postfix and prefix increment or decrement operators very very confusing for me i try my best but i can not understand the basic different between them plz help me i know The prefix form first performs the increment operation and then returns the value of the increment operation. The postfix form first returns the current value of the expression and then performs the increment operation on that value.
i dont know why i can not understanding this plz help me it is very very confusing there are two codes that give same output why
first is

class LoopOperator
{
    public static void main(String a[])
    {   
        int i;
        for(i=1;i<=10;i++)
        System.out.println(i);
    }
}

and second

class LoopOperator
{
    public static void main(String a[])
    {   
        int i;
        for(i=1;i<=10;++i)
        System.out.println(i);
    }
}

plz help me

The loops are confusing this. Try a simpler example

int i = 1;
System.out.println(i++);
System.out.println(i);

int j = 1
System.out.println(++j);
System.out.println(j);

Because you're using i++/++i as a statement on its own without doing anything with its value. The side-effects of ++i and i++ are the same, only the value differs. So if you don't use the value, there is no observable difference.

look at this code

    int i = 1;
    System.out.println(i++);
    System.out.println(i);
    int j = 1
    System.out.println(++j);
    System.out.println(j);

in upper code i++and ++i are also as a statement but answer is different but in the case of for loop working is same whyyyyyyy

In that particular code the i++ or ++i is executed at the end of each iteration and its execution is complete before the next iteration starts and its value is tested, so it makes no difference whether you use i++ or ++i

in upper code i++and ++i are also as a statement

No, they're not. System.out.println(i++) is a statement and i++ is an expression inside that statement. It's not used as a statement on its own here. Most importantly System.out.println uses the value of i++, your loop does not.

To be completely accurate the i++ in the loop is an expression as well (if it were a statement, it would have a semicolon at the end), but it's an expression that is only executed for its side effects and whose value is not used, so it's basically used as a statement.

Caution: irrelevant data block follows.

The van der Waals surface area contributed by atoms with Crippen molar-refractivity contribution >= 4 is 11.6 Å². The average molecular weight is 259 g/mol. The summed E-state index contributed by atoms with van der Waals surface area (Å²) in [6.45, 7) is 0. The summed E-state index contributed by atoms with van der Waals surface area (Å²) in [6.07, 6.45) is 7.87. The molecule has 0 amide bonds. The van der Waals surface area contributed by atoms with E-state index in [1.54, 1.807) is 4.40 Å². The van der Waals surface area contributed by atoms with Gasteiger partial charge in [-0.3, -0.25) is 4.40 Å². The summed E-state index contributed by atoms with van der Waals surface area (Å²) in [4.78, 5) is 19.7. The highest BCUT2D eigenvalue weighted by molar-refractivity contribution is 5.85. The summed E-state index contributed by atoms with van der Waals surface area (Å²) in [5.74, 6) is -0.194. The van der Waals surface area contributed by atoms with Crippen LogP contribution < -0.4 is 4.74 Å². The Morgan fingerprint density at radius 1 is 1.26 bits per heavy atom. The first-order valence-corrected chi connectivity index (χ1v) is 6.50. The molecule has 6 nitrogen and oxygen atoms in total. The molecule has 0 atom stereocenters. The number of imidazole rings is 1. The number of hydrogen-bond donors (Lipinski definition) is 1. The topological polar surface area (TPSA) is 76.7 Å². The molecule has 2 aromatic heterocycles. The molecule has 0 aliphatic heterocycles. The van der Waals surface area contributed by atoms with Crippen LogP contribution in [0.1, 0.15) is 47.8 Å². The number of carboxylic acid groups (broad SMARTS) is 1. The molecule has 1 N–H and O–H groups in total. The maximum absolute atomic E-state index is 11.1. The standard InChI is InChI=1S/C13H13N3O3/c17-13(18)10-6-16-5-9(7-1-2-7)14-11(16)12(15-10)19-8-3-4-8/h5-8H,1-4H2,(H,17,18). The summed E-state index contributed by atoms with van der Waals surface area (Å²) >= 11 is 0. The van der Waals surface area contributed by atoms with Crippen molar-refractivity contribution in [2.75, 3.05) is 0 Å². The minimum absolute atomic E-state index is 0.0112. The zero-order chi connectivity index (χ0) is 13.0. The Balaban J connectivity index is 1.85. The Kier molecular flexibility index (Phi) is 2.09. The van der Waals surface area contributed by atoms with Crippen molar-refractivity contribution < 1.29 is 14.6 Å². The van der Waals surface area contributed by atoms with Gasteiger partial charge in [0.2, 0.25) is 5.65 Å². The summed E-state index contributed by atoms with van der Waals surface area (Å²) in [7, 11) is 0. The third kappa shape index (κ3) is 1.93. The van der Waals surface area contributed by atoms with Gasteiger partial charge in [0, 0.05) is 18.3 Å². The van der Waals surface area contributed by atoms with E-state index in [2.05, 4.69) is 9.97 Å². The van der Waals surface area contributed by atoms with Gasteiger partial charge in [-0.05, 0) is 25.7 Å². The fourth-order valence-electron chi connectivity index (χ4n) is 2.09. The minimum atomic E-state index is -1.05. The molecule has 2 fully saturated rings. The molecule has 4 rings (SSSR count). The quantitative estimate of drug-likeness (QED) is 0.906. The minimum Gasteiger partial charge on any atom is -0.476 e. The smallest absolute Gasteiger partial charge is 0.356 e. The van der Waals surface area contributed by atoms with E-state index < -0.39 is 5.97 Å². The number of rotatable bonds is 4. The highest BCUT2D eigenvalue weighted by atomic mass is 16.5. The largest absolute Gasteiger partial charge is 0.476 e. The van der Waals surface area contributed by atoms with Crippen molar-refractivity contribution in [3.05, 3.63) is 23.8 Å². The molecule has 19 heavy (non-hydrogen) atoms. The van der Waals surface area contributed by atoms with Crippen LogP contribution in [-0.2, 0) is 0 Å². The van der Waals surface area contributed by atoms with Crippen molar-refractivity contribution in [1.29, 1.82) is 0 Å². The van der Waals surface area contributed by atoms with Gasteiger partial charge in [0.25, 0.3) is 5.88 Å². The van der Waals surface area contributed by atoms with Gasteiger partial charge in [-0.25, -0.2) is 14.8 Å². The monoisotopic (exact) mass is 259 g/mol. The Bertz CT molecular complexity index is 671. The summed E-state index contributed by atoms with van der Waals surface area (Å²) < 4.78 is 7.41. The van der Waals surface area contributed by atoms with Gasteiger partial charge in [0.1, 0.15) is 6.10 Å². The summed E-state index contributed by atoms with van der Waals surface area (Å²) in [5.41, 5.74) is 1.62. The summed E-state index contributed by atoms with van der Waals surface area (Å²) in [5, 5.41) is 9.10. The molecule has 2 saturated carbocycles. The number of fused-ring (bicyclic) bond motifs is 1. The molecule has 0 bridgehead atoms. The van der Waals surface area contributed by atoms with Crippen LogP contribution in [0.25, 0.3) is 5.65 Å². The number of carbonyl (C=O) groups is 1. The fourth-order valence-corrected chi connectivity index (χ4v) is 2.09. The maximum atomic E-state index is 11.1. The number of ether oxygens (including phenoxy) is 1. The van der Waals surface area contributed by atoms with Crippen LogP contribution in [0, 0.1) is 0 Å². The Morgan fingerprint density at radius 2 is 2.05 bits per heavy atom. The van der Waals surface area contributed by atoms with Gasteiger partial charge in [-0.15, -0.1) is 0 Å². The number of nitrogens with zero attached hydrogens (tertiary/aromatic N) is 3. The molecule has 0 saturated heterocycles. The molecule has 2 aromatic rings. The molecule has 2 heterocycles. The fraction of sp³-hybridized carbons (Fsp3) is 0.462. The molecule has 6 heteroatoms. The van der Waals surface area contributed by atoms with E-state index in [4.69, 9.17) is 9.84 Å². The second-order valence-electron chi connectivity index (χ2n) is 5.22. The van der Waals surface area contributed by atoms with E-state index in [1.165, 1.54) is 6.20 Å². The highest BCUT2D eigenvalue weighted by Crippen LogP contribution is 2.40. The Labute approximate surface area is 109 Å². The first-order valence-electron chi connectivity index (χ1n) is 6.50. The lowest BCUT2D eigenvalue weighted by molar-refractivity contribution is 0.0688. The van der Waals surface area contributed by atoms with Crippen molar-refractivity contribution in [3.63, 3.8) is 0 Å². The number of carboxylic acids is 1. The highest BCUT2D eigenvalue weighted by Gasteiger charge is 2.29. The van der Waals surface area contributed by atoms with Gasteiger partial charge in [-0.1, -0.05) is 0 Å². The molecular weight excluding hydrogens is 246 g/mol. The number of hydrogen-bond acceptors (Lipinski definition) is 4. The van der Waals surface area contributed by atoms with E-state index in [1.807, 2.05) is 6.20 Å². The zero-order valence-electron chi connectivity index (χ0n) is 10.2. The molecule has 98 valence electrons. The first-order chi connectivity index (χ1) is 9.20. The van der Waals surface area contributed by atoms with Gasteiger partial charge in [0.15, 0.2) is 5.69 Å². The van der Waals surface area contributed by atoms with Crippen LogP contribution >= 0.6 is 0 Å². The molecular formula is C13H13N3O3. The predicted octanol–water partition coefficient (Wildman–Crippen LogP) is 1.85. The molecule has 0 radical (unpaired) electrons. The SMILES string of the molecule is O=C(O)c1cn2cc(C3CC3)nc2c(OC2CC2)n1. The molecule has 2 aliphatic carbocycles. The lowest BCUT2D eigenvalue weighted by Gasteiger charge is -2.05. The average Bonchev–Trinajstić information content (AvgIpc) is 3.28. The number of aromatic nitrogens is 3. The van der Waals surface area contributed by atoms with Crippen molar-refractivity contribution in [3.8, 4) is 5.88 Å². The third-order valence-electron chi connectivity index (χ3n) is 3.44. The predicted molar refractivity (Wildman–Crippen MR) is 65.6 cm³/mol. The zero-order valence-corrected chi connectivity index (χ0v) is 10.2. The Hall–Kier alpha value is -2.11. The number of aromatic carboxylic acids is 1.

Edited 2 Years Ago by sepp2k

I'll simplify this down to terms that some people might be able to understand if I'm not mistaken. when you put i++ in to a for loop it will add the value of "i" after the compiler has checked the middle comparison statement but will add 1 to "i" before the compiler proceeds to the bracket. If on the other hand you do ++i it does a similar thing except it adds 1 to i as if though it were the first line of code in the for loop. May not make much of a difference in this circumstance but in other circumstances can make a difference.

For example if you were to print i++ and ++i one would print the value of i then add and the other would add then print the value. Makes a difference.

when you put i++ in to a for loop it will add the value of "i" after the compiler has checked the middle comparison statement but will add 1 to "i" before the compiler proceeds to the bracket

That's not true. The steps happen in the following order:

  1. Condition is checked. If false abort.
  2. Loop body is executed.
  3. Increment is executed.
  4. Goto 1

So no matter whether you write i++ or ++i or i=f(i) or whatever, the increment always happens before the condition is checked (except the first time when the increment doesn't happen at all).

For example if you were to print i++ and ++i one would print the value of i then add and the other would add then print the value. Makes a difference.

The difference between i++ and ++i is not when the increment happens. It always happens exactly when the expression is evaluated. The difference is the resulting value. The expression i++ results in the old value of i while the expression ++i results in the new value.

So if i starts as 42 and you do f(i++), then f will be called with the argument 42, but the value of i will already be 43 (you can test this by making i an instance variable and letting f print both its argument and i).

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